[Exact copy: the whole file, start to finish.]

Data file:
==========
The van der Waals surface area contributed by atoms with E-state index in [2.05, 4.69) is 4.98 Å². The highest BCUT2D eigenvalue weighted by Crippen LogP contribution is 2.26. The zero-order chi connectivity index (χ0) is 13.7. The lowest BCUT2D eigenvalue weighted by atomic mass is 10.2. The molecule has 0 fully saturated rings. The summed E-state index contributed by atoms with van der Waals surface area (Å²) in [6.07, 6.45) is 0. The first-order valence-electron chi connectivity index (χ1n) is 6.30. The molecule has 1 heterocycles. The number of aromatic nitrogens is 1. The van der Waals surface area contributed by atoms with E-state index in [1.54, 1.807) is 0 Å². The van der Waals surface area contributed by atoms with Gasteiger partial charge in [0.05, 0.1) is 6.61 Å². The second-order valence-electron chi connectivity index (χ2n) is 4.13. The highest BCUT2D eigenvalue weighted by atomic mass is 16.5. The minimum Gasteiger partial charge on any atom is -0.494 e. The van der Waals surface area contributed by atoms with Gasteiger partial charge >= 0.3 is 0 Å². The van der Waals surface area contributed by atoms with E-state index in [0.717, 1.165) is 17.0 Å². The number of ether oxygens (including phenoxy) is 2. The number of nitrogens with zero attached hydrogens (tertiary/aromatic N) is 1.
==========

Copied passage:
The van der Waals surface area contributed by atoms with E-state index in [2.05, 4.69) is 4.98 Å². The highest BCUT2D eigenvalue weighted by Crippen LogP contribution is 2.26. The zero-order chi connectivity index (χ0) is 13.7. The lowest BCUT2D eigenvalue weighted by atomic mass is 10.2. The molecule has 0 fully saturated rings. The summed E-state index contributed by atoms with van der Waals surface area (Å²) in [6.07, 6.45) is 0. The first-order valence-electron chi connectivity index (χ1n) is 6.30. The molecule has 1 heterocycles. The number of aromatic nitrogens is 1. The van der Waals surface area contributed by atoms with E-state index in [1.54, 1.807) is 0 Å². The van der Waals surface area contributed by atoms with Gasteiger partial charge in [0.05, 0.1) is 6.61 Å². The second-order valence-electron chi connectivity index (χ2n) is 4.13. The highest BCUT2D eigenvalue weighted by atomic mass is 16.5. The minimum Gasteiger partial charge on any atom is -0.494 e. The van der Waals surface area contributed by atoms with Gasteiger partial charge >= 0.3 is 0 Å². The van der Waals surface area contributed by atoms with E-state index in [0.717, 1.165) is 17.0 Å². The number of ether oxygens (including phenoxy) is 2. The number of nitrogens with zero attached hydrogens (tertiary/aromatic N) is 1.